Next month, the Supreme Court will hear the most important abortion case in decades. Like the recent anti-gay law vetoed by Arizona Governor Jan Brewer, it turns on the meaning of the term “religious liberty.”
The case — actually a consolidation of two similar cases, Hobby Lobby v. Sebelius and Conestoga Wood v. Sebelius — comes in the wake of the Affordable Care Act, also known as Obamacare. Among the myriad provisions of the ACA, the Department of Health and Human Services required that corporations include coverage for contraception in the health plans they offer their employees.
Two corporations owned by religious individuals have sued, claiming — as did the proponents of Arizona’s anti-gay law — that their religious liberty is being violated. And surprisingly, a handful of Orthodox Jewish organizations are supporting them.
The story begins in 2003, when the Equal Employment Opportunity Commission held that failure to include contraceptive coverage in insurance policies violated the Pregnancy Discrimination Act. Ten years later, in implementing the ACA, HHS followed this precedent.
The response was hysteria. The Obama administration was declaring war on religion, conservatives cried.
In a compromise, organizations affiliated with a religious institution — such as Catholic universities, Catholic hospitals, Jewish nursing homes, and Mormon church-run businesses — were exempted from the requirements of the law. This barred hundreds of thousands of women from access to reproductive healthcare. Yet the “religious liberty” movement wanted more. They wanted corporations, too, to be exempted from the requirement, if those businesses’ owners professed a religious objection.
Hobby Lobby, the national crafts store that employs 21,000 people, and Conestoga Wood Specialties, a furniture company, were two such corporations. And so when the Obama administration refused this latest demand, they — or rather, the Catholic-funded nonprofits that represent them — sued, all the way to the Supreme Court.
No one doubts the sincerity of their owners’ religious beliefs, and their rights to practice their religion. But at issue in the court case is whether one person’s religious liberty trumps another person’s rights.
The answer — that no, it does not — is, in many respects, well established law. My liberty interest in saying the Lord’s Prayer at graduation does not allow me to compel a Jewish student to listen to it (Lee v. Weisman). My religious belief that the Bible demands racial segregation does not allow me to implement it at my nonprofit university (Bob Jones v. United States).
The overwhelming majority of American Jews recognize this — precisely because we have historically been a religious minority. Unsurprisingly, Jewish support for prohibiting such religious coercion has long been in the 80-90 percent range. And indeed,the vast majority of Jewish organizations, from the Anti-Defamation League to the National Council of Jewish Women, have taken leadership on the pro-liberty, pro-minority, pro-civil rights side of both the Hobby Lobby case and the question of religious refusals in general.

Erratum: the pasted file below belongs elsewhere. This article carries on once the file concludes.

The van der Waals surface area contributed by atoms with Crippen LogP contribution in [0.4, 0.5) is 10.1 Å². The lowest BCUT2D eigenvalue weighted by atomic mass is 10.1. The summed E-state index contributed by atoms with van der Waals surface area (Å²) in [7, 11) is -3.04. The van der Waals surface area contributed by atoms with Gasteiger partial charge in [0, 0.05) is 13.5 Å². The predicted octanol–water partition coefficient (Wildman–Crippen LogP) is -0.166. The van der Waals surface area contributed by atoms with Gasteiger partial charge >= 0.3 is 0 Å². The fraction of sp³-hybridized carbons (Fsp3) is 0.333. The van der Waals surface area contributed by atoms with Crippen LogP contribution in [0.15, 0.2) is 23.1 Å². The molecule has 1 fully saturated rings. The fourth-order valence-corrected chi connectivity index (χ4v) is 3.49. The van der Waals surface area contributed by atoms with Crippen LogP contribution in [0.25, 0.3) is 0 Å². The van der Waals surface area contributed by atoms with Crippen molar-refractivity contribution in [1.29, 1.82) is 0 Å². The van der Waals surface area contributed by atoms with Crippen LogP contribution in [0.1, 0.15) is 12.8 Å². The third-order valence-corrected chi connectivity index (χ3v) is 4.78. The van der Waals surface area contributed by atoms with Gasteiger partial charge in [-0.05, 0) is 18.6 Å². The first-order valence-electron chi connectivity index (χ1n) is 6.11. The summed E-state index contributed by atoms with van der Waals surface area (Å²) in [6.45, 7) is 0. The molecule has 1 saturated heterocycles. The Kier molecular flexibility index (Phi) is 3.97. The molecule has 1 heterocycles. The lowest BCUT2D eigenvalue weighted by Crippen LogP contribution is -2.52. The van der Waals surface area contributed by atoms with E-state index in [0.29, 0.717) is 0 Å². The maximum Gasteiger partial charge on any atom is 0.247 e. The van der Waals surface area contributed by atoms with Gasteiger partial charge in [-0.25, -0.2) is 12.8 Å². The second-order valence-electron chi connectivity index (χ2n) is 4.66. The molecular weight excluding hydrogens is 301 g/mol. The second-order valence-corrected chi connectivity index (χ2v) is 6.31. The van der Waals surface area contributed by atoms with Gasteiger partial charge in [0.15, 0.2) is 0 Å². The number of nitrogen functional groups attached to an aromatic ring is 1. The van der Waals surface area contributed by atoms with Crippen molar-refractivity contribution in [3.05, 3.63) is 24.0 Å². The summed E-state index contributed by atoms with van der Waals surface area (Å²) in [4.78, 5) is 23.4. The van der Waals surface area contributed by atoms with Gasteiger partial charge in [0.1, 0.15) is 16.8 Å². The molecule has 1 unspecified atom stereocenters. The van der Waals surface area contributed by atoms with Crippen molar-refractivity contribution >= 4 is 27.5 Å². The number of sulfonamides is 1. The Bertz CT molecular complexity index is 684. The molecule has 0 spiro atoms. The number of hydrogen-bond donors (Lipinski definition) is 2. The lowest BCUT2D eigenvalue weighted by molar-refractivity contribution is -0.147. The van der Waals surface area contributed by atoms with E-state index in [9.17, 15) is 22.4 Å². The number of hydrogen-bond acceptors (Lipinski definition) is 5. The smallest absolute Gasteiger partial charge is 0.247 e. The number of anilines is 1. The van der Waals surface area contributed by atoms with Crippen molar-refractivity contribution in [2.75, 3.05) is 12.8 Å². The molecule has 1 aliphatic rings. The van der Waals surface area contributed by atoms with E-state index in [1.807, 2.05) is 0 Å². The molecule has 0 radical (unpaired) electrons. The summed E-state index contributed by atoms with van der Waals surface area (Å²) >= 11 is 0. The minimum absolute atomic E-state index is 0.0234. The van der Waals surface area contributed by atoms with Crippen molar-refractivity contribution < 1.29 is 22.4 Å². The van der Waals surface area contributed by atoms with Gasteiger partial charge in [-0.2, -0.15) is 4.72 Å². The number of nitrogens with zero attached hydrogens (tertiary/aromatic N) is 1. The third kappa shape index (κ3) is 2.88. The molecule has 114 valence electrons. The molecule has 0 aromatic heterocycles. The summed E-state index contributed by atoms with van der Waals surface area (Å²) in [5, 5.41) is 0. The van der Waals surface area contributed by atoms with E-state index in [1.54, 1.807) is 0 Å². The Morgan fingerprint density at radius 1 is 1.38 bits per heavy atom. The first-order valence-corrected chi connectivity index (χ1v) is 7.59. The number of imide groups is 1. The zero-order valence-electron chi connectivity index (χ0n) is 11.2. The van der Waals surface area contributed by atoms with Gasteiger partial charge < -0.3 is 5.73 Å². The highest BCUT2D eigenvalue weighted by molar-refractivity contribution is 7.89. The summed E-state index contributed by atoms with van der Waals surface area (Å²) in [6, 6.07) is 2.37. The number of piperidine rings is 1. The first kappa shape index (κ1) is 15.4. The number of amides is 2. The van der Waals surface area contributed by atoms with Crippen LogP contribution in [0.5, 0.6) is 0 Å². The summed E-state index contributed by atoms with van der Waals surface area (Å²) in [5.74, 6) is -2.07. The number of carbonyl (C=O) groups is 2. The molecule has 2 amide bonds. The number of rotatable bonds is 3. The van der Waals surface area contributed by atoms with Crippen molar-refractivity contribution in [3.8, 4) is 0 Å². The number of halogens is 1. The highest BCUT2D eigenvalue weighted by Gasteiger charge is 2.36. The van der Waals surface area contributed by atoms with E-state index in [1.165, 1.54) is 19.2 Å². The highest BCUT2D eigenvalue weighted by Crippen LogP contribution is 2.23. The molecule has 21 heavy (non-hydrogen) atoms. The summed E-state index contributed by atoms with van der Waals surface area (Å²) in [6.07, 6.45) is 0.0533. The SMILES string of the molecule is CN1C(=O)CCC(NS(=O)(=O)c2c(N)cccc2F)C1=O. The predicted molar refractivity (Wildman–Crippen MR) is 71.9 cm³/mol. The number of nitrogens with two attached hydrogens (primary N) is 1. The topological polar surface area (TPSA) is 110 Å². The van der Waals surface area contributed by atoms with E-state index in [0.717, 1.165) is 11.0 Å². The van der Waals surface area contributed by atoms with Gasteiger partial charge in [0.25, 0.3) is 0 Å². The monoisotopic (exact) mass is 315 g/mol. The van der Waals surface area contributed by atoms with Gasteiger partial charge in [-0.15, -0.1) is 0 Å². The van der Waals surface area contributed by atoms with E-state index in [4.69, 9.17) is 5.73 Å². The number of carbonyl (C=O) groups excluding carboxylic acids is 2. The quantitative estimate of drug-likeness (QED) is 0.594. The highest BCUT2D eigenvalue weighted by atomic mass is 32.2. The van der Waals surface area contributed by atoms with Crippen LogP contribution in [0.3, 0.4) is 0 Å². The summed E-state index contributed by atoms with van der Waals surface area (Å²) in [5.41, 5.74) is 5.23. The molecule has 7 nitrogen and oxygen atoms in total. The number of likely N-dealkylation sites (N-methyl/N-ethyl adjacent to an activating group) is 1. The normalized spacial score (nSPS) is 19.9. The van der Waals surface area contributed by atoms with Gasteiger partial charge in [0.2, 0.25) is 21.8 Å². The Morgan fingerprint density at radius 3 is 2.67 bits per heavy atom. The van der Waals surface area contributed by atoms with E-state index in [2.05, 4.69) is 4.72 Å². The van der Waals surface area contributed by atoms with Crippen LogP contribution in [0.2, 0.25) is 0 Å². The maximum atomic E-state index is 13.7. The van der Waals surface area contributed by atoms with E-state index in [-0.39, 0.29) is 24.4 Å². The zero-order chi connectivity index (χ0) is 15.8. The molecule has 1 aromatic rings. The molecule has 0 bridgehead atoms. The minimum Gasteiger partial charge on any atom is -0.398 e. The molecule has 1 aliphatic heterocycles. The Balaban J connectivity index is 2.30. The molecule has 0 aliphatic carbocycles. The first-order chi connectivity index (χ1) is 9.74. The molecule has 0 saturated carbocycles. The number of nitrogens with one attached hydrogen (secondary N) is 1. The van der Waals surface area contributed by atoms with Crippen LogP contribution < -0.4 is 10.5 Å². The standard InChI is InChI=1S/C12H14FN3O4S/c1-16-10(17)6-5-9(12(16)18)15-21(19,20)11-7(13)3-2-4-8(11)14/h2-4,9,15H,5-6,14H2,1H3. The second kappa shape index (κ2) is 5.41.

Yet the Hobby Lobby case finds the Orthodox Union, along with Agudath Israel, the Rabbinical Council of America, and other Orthodox organizations on the anti-choice, pro-coercion side of the issue. They have joined Hobby Lobby in claiming that a corporation providing insurance coverage is tantamount to the corporation’s owners providing contraception. And that a corporation may force its employees to obey their bosses’ religious dictates.
What motivates these Orthodox outliers?
In their amicus brief, they voice a concern that Orthodox-owned businesses might not be able to enforce modest-dress requirements. And they point out that under Jewish law, there is no distinction between an individual and a business that individual owns. (Apparently religious law should be taken into account by American courts, as long as it’s not sharia.)
But surely that is just the tip of the iceberg. These organizations are ideologically opposed to sexual liberation and its consequences, including birth control, abortion, and equality for LGBT people. And if that means utilizing state power to advance their moral agenda, so be it.
There may also be a more prosaic motivation: money. The same coalition fighting against women’s rights is also fighting for public funding of private schools — 95 percent of which are Christian, but 5 percent of which are yeshivas, day schools, and other predominantly Orthodox Jewish institutions.
Whatever their reasons, these Orthodox Jewish organizations are actively eroding the civil rights of all of us. And while they represent a minority of Jews, they provide ecumenical cover for conservatives desperately trying to maintain Christian hegemony in America.
We should not remain silent. As they did in Arizona, religious leaders concerned about this new campaign to permit religious coercion should speak out from their pulpits, sign petitions, and donate money to organizations they reflect the American Jewish consensus. Real religious liberty — the liberty to be free from religious coercion — is indeed at stake. This is both a Jewish value — elu v’elu divrei elohim chayim: multiple opinions may be sincere, correct, and even divinely inspired — and among our most precious civic ones: that one person’s religion ought never compel that of another.
Jay Michaelson is a contributing editor to the Forward.